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This is very simple code, and similar to my other question. When I click submit, the alert box shows up three times for option one, twice for two, and once for three.

Here is the part of the code where the problem is most probably located:

var chosen = ""
var len = document.ExamEntry.r1.length

for (var i = 0; i < len; i++) {
  if (document.ExamEntry.r1[i].checked) {
    chosen = document.ExamEntry.r1[i].value
  }
  if (chosen != "") {
    confirm(chosen)
  }
}

And here is my whole code. It all works fine except for this.

<!-- saved from url=(0055)file:///C:/Users/Bartek/Downloads/Exam%20entry4.1.2.htm -->
<html><head><meta http-equiv="Content-Type" content="text/html; charset=ISO-8859-1"></head><body><h1>Exam Entry Form</h1>
    <form name="ExamEntry" method="post" action="file:///C:/Users/Bartek/Downloads/success.html">
        <input type="radio" name="r1" value="GCSE">GCSE
<input type="radio" name="r1" value="AS">AS
<input type="radio" name="r1" value="A2">A2
<table width="50%" border="0">
            <tbody>
<tr>
                <td id="name" style="color: black; ">Name</td>
                <td>
                    <input type="text" name="name">
                </td>
            </tr>
            <tr>
                <td id="subject" style="color: black; ">Subject</td>
                <td>
                    <input type="text" name="subject">
                </td>
            </tr>
<tr>
                <td id="enumber" style="color: black; ">Examination Number</td>
                <td>
                    <input type="text" name="enumber">
                </td>
            </tr>
            <tr>
                <td>
                    <input type="submit" name="Submit" value="Submit" onclick=" return validateForm();">
                </td>
                <td>
                    <input type="reset" name="Reset" value="Reset">
                </td>
            </tr>
        </tbody></table>
    </form>

<script>
function validateForm() {
  var result = true;
  var msg = "";
  if (document.ExamEntry.name.value == "") {
    msg += "You must enter your name \n";
    document.ExamEntry.name.focus();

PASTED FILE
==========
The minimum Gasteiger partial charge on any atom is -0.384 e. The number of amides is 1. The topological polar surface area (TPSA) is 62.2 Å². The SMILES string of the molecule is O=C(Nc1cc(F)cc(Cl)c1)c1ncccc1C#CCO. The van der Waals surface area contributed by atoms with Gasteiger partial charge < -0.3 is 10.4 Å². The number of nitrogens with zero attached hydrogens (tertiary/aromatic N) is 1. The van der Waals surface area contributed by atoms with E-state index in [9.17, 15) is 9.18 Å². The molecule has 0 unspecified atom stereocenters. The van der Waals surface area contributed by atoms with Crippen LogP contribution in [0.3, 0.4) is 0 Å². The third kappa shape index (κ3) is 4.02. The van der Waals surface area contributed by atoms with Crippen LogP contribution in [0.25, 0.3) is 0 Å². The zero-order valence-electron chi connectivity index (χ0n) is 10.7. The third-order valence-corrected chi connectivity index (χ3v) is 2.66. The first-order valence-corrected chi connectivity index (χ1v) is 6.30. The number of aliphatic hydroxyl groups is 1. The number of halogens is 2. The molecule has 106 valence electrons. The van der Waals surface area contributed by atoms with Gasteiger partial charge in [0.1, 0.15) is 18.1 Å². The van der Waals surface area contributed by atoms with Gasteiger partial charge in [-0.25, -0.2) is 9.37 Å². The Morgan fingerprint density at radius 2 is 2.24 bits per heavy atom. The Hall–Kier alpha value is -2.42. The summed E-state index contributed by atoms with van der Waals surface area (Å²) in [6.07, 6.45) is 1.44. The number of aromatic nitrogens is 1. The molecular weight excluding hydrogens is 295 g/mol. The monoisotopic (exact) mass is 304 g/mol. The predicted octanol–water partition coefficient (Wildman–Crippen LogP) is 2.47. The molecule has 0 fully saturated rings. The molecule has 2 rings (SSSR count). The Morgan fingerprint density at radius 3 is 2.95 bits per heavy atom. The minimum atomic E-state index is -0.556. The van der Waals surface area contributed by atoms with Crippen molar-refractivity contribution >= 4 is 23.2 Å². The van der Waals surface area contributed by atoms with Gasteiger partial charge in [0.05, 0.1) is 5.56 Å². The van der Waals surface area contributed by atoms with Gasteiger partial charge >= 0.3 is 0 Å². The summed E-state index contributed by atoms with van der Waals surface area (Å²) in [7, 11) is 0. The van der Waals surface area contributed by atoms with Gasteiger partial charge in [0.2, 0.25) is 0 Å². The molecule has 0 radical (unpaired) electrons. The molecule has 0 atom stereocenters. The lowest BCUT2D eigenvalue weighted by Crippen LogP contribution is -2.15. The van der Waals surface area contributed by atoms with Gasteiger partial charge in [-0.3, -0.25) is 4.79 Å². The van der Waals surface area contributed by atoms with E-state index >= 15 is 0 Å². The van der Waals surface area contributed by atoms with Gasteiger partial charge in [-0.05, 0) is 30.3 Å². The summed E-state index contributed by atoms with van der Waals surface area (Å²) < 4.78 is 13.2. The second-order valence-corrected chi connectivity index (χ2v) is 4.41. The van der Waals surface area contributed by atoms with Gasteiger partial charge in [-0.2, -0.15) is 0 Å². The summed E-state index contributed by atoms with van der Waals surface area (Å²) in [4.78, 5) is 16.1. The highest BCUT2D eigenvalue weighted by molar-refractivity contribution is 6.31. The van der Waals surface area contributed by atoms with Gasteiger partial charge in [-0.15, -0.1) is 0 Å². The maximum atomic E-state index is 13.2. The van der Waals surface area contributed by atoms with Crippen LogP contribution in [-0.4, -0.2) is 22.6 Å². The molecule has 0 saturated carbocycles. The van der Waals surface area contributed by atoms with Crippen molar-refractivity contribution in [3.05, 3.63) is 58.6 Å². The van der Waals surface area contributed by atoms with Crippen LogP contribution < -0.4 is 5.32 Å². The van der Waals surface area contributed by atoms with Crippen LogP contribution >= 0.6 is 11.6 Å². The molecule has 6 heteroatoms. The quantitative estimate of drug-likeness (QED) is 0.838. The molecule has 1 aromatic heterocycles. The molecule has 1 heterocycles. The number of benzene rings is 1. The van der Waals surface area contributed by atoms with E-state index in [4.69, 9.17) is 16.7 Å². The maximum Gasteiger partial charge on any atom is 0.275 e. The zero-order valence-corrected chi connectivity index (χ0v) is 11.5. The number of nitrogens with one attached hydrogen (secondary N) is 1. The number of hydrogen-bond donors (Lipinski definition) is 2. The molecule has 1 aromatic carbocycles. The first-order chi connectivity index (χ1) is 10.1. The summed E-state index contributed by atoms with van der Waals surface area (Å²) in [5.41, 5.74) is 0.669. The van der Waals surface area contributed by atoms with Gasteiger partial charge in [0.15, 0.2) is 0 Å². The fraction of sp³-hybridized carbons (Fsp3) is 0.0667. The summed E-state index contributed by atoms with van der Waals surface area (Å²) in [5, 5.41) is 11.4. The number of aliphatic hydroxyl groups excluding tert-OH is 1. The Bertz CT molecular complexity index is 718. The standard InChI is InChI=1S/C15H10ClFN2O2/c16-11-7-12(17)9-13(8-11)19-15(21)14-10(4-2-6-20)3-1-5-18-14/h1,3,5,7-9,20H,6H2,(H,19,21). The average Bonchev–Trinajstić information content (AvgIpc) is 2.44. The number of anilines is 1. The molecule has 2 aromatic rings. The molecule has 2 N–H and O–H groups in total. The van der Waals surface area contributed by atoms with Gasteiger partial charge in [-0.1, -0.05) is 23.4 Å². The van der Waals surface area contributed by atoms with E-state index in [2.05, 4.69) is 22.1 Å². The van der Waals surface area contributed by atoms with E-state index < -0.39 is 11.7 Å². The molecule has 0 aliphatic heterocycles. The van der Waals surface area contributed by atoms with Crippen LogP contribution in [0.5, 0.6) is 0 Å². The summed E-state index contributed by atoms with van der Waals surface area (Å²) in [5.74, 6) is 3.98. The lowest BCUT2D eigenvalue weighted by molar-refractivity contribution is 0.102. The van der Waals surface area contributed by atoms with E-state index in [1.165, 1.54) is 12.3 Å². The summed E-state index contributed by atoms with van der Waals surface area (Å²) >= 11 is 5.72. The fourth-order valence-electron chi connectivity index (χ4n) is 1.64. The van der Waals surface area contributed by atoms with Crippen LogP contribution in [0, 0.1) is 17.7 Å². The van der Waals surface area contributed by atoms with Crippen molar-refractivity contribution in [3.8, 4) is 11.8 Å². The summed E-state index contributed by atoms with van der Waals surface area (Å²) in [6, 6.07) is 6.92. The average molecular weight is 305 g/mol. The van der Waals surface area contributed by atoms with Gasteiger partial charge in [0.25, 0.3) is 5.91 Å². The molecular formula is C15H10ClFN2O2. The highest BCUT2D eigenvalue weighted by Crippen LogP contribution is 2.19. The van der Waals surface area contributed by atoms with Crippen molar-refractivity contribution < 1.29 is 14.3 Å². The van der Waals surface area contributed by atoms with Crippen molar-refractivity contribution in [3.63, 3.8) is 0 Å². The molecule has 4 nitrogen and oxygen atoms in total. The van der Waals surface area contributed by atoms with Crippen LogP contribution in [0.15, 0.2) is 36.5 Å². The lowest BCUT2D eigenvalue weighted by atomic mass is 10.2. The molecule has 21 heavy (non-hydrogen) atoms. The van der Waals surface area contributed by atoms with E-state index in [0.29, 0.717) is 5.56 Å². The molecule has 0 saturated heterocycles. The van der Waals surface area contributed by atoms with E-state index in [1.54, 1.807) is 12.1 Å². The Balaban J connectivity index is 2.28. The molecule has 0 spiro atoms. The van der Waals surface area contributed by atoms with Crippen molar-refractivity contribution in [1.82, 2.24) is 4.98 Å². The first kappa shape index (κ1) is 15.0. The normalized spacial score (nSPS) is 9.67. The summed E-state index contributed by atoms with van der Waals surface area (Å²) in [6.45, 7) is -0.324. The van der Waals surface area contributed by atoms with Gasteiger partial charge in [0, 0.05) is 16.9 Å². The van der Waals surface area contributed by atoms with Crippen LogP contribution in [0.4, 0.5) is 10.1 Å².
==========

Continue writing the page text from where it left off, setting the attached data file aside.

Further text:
document.getElementById('name').style.color = "red";
    result = false;
  }
  if (document.ExamEntry.subject.value == "") {
    msg += "You must enter the subject \n";
    document.ExamEntry.subject.focus();
    document.getElementById('subject').style.color = "red";
    result = false;
  }
  if (document.ExamEntry.enumber.value.length != 4) {
    msg += "The examination number must be exactly four characters long \n";
    document.ExamEntry.enumber.focus();
    document.getElementById('enumber').style.color = "red";
    result = false;
  }
  var chosen = ""
  var len = document.ExamEntry.r1.length

  for (var i = 0; i < len; i++) {
    if (document.ExamEntry.r1[i].checked) {
      chosen = document.ExamEntry.r1[i].value
    }
    if (chosen != "") {
      confirm(chosen)
    }
  }
  if (msg == "") {
    return result;
  } {
    alert(msg);
    return result;
  }
} 
</script>
</body>
</html>  

This is GCSE computing coursework.

share|improve this question
    
Where's the alert() coming from? I can't see that in the code. Also, please consider posting a simple live demo that reproduces your problem. –  David Thomas Sep 9 '12 at 21:12
2  
Semicolons are not optional. –  U2744 SNOWFLAKE Sep 9 '12 at 21:12
    
The problem is I don't know how to use most of that stuff. I don't even understand what you meant by "Semicolons are not optional." I got this code from a website. And sorry not alert, confirm. –  user1656455 Sep 9 '12 at 21:17
    
Edited/reformatted code - waiting for peer review –  Jeremy J Starcher Sep 9 '12 at 21:19
1  
In Javascript, there are times where semicolons ; may be left out of the source code. In general, many people consider this a design flaw in the language and respond as if they must be there. –  Jeremy J Starcher Sep 9 '12 at 21:20

2 Answers 2

up vote 0 down vote accepted
for (var i = 0; i <len; i++) {
if (document. ExamEntry.r1[i].checked) {
chosen = document. ExamEntry.r1[i].value
}
if (chosen != "") {
confirm(chosen)
}
}

chosen won't be "" if it was set before; you don't set it back to "" if the item wasn't checked, and so it'll confirm the last one that was. Just merge them.

for(var i = 0; i < document.ExamEntry.r1.length; i++) {
    if(document.ExamEntry.r1[i].checked) {
        confirm(document.ExamEntry.r1[i].value);
    }
}
share|improve this answer
    
And of course it works. Thank you so much. –  user1656455 Sep 9 '12 at 21:29

You were missing an else.

if (!msg) {
    return result;
} else {
    alert(msg);
    return result;
}
share|improve this answer
    
I was in the middle of reformatting his code so I could read it when I found that. You have better eyes than I. –  Jeremy J Starcher Sep 9 '12 at 21:16
    
I had an else before... a long time before. It worked in the same way as it did without it. –  user1656455 Sep 9 '12 at 21:23

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